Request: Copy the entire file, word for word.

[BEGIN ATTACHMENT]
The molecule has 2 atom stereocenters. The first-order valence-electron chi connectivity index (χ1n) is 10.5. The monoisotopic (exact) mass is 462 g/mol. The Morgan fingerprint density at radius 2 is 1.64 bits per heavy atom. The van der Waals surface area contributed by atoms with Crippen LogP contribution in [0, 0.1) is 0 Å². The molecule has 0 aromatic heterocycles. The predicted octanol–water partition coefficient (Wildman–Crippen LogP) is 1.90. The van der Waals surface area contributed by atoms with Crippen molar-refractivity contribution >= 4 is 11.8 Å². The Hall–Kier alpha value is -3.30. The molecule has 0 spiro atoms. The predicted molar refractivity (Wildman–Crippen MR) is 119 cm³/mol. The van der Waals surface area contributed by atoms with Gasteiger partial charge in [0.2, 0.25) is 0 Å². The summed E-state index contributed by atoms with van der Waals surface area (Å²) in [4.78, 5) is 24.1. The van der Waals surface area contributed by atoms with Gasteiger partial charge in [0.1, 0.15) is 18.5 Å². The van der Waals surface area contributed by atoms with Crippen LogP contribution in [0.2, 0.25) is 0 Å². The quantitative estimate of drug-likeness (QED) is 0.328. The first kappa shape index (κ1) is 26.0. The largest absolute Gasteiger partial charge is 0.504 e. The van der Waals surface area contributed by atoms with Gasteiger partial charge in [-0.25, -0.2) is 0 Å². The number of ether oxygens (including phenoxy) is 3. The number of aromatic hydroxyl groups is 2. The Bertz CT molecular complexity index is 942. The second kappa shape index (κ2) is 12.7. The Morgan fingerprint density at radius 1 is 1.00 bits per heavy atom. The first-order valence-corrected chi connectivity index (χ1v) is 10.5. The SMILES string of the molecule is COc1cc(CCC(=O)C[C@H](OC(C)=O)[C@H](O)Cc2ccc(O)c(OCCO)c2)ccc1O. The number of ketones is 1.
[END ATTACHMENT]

The molecule has 2 atom stereocenters. The first-order valence-electron chi connectivity index (χ1n) is 10.5. The monoisotopic (exact) mass is 462 g/mol. The Morgan fingerprint density at radius 2 is 1.64 bits per heavy atom. The van der Waals surface area contributed by atoms with Crippen LogP contribution in [0, 0.1) is 0 Å². The molecule has 0 aromatic heterocycles. The predicted octanol–water partition coefficient (Wildman–Crippen LogP) is 1.90. The van der Waals surface area contributed by atoms with Crippen molar-refractivity contribution >= 4 is 11.8 Å². The Hall–Kier alpha value is -3.30. The molecule has 0 spiro atoms. The predicted molar refractivity (Wildman–Crippen MR) is 119 cm³/mol. The van der Waals surface area contributed by atoms with Gasteiger partial charge in [0.2, 0.25) is 0 Å². The summed E-state index contributed by atoms with van der Waals surface area (Å²) in [4.78, 5) is 24.1. The van der Waals surface area contributed by atoms with Gasteiger partial charge in [0.1, 0.15) is 18.5 Å². The van der Waals surface area contributed by atoms with Crippen LogP contribution in [0.2, 0.25) is 0 Å². The quantitative estimate of drug-likeness (QED) is 0.328. The first kappa shape index (κ1) is 26.0. The largest absolute Gasteiger partial charge is 0.504 e. The van der Waals surface area contributed by atoms with Gasteiger partial charge in [-0.25, -0.2) is 0 Å². The number of ether oxygens (including phenoxy) is 3. The number of aromatic hydroxyl groups is 2. The Bertz CT molecular complexity index is 942. The second kappa shape index (κ2) is 12.7. The Morgan fingerprint density at radius 1 is 1.00 bits per heavy atom. The first-order valence-corrected chi connectivity index (χ1v) is 10.5. The SMILES string of the molecule is COc1cc(CCC(=O)C[C@H](OC(C)=O)[C@H](O)Cc2ccc(O)c(OCCO)c2)ccc1O. The number of ketones is 1.